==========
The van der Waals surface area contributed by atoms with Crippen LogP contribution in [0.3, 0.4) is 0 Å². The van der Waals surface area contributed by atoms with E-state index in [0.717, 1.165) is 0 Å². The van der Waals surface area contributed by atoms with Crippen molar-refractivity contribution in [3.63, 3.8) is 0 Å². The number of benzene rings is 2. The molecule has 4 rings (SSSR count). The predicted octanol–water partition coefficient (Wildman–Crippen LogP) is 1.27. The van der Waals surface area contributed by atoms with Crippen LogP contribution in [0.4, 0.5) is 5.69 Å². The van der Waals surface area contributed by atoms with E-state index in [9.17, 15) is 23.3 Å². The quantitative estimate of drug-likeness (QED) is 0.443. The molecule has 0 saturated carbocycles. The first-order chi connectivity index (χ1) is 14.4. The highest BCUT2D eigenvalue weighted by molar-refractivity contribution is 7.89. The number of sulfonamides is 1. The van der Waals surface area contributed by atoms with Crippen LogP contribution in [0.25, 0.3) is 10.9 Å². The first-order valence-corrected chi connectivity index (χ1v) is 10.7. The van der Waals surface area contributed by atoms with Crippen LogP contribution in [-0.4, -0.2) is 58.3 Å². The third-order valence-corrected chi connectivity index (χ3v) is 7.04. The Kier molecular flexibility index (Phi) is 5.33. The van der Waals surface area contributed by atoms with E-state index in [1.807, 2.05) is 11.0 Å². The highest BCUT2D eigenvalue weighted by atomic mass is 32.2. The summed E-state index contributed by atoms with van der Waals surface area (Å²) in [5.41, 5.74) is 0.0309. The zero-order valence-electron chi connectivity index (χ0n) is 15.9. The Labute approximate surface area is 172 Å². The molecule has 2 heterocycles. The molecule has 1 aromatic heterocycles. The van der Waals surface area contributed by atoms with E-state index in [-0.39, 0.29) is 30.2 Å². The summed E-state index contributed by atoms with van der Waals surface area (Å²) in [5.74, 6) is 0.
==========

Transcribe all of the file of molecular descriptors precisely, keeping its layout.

The van der Waals surface area contributed by atoms with Crippen LogP contribution in [0.3, 0.4) is 0 Å². The van der Waals surface area contributed by atoms with E-state index in [0.717, 1.165) is 0 Å². The van der Waals surface area contributed by atoms with Crippen molar-refractivity contribution in [3.63, 3.8) is 0 Å². The number of benzene rings is 2. The molecule has 4 rings (SSSR count). The predicted octanol–water partition coefficient (Wildman–Crippen LogP) is 1.27. The van der Waals surface area contributed by atoms with Crippen LogP contribution in [0.4, 0.5) is 5.69 Å². The van der Waals surface area contributed by atoms with E-state index in [9.17, 15) is 23.3 Å². The quantitative estimate of drug-likeness (QED) is 0.443. The molecule has 0 saturated carbocycles. The first-order chi connectivity index (χ1) is 14.4. The highest BCUT2D eigenvalue weighted by molar-refractivity contribution is 7.89. The number of sulfonamides is 1. The van der Waals surface area contributed by atoms with Crippen LogP contribution in [0.25, 0.3) is 10.9 Å². The first-order valence-corrected chi connectivity index (χ1v) is 10.7. The van der Waals surface area contributed by atoms with Crippen LogP contribution in [-0.4, -0.2) is 58.3 Å². The third-order valence-corrected chi connectivity index (χ3v) is 7.04. The Kier molecular flexibility index (Phi) is 5.33. The van der Waals surface area contributed by atoms with E-state index in [1.807, 2.05) is 11.0 Å². The highest BCUT2D eigenvalue weighted by atomic mass is 32.2. The summed E-state index contributed by atoms with van der Waals surface area (Å²) in [5.41, 5.74) is 0.0309. The zero-order valence-electron chi connectivity index (χ0n) is 15.9. The Labute approximate surface area is 172 Å². The molecule has 2 heterocycles. The molecule has 1 aromatic heterocycles. The van der Waals surface area contributed by atoms with E-state index in [-0.39, 0.29) is 30.2 Å². The summed E-state index contributed by atoms with van der Waals surface area (Å²) in [5.74, 6) is 0.